Nir Jaimovich received his PhD from Northwestern University in 2004. He works on macroeconomics questions with special emphasis on business cycles, labor markets, and the macroeconomic implications of micro product level data and was head of the NBER price dynamics group (together with Bob Hall). Within these research areas, he combines new data and quantitative theories to tackle long-standing macroeconomic questions. In the area of labor/macro his work shows how demographic composition and occupation structure of the economy shape the dynamics of the business cycle. In addition, his work examines the empirical and theoretical plausibility of signals and uncertainty about future economic fundamentals functioning as important drivers of business cycles. Finally, his micro-pricing product-level data shows how actual firms’ pricing strategies shapes the insights regarding the extent that monetary policy has an impact on the economy. His work has found large resonance inside and outside academia and was featured within policy circles (such as White House official publications) and media outlets such The New York Times, Washington Post, The Economist, the Financial Times, the Wall Street Journal, the Guardian, Forbes, Swiss and German media.
Isabel Z. Martínez holds a research position at the SIAW Institute at the University of St.Gallen and works as an economist for the Swiss Federation of Trade Unions SGB-USS. Since January 2018, she is a Member of the Swiss Competition Commission. Martínez is also a Fellow of the WID.world Project and a Junior Research Fellow at LISER in Luxembourg. Her main research field is Public Economics, with special focus on income and wealth inequality and the role of taxation.
Dina Pomeranz received her PhD from Harvard in 2010. Prior to joining the University of Zurich, she was an assistant professor at Harvard Business School and a Post-Doctoral Fellow at MIT's Poverty Action Lab. Her research focuses on developing countries, in particular on public finance, taxation, public procurement and firm development. Taking state-capacity research to the field, she works closely with the governments in Chile, Ecuador and Kenya to analyze strategies to strengthen public finance capabilities, and measure the impacts on government agencies, citizens and firms. Her work has been published in academic journals including the American Economic Review, the American Economic Journal - Applied Economics, and the Journal of Economic Development. In 2017, she was awarded one of the highly competitive ERC Starting Grants for her research on tax evasion and the role of firm networks. In 2018, she received the Excellence Prize in Applied Development Research of the “Verein für Socialpolitik”, was named as one of the top 10 most influential economists in Switzerland by a consortium of Swiss newspapers and was elected to the Council of the European Economic Association for a 5-year term.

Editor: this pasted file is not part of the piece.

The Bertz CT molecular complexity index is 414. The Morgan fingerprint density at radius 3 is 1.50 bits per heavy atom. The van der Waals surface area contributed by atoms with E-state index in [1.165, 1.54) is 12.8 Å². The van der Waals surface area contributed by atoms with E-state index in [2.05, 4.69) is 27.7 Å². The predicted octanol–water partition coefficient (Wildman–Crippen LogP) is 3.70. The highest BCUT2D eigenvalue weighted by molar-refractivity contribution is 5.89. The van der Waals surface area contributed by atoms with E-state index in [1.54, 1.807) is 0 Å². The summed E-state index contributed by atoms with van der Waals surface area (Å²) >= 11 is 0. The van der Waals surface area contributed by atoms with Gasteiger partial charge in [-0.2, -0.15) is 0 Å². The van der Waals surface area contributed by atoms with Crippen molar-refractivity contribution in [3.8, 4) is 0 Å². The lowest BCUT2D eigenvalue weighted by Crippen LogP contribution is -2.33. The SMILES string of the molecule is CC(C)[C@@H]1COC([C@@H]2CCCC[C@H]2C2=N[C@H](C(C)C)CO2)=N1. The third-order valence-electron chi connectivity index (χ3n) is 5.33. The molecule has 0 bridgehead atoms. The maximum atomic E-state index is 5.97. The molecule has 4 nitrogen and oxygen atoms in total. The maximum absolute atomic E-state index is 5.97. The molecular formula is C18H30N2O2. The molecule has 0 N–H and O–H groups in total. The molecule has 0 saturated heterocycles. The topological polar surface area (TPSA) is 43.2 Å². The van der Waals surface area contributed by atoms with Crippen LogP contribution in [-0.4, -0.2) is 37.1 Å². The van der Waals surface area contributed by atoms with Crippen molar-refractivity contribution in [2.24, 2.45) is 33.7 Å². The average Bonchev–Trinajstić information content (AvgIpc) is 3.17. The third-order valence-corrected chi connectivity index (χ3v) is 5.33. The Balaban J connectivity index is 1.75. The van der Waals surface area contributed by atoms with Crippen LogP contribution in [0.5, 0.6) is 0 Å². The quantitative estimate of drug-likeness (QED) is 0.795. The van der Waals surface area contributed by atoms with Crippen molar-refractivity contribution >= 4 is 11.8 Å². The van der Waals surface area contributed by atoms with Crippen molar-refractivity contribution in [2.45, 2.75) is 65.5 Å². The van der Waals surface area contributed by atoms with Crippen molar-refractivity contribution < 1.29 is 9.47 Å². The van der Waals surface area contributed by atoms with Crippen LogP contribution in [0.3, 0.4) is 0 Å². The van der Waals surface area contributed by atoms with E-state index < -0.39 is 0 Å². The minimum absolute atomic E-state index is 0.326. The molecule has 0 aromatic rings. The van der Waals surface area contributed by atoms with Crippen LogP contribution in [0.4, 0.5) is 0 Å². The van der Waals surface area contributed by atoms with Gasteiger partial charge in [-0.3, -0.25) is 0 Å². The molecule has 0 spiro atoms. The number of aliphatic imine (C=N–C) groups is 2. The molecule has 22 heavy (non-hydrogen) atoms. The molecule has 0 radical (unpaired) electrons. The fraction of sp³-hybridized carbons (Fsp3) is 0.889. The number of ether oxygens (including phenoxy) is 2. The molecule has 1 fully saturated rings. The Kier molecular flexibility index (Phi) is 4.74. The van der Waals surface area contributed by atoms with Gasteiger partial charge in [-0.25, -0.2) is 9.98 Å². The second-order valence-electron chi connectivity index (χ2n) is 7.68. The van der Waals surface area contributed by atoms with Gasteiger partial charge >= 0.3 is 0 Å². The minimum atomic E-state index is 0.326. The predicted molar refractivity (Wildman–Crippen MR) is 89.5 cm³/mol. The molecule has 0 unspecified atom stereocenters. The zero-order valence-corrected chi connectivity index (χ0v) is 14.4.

Dominic Rohner is Professor of Economics at the University of Lausanne. His research focuses on topics related to development, civil conflict and political economics.
Florian Scheuer received his PhD from MIT in 2010. He is interested in the policy implications of rising inequality, with a focus on tax policy. In particular, he has worked on incorporating important features of real-world labor markets into the design of optimal income and wealth taxes. These include economies with rent-seeking, superstar effects or an important entrepreneurial sector, frictional financial markets, as well as political constraints on tax policy and the resulting inequality. His work has been published in the American Economic Review, the Journal of Political Economy, the Quarterly Journal of Economics and the Review of Economic Studies, among other journals. In 2017, he received an ERC starting grant for his research on “Inequality - Public Policy and Political Economy.” Before joining Zurich, he was on the faculty at Stanford, held visiting positions at Harvard and UC Berkeley and was a National Fellow at the Hoover Institution. He is Co-Editor of Theoretical Economics and Member of the Board of Editors of the Review of Economic Studies. He is also a Co-Director of the working group on Macro Public Finance at the NBER. He has commented on tax policy in various US and Swiss media outlets.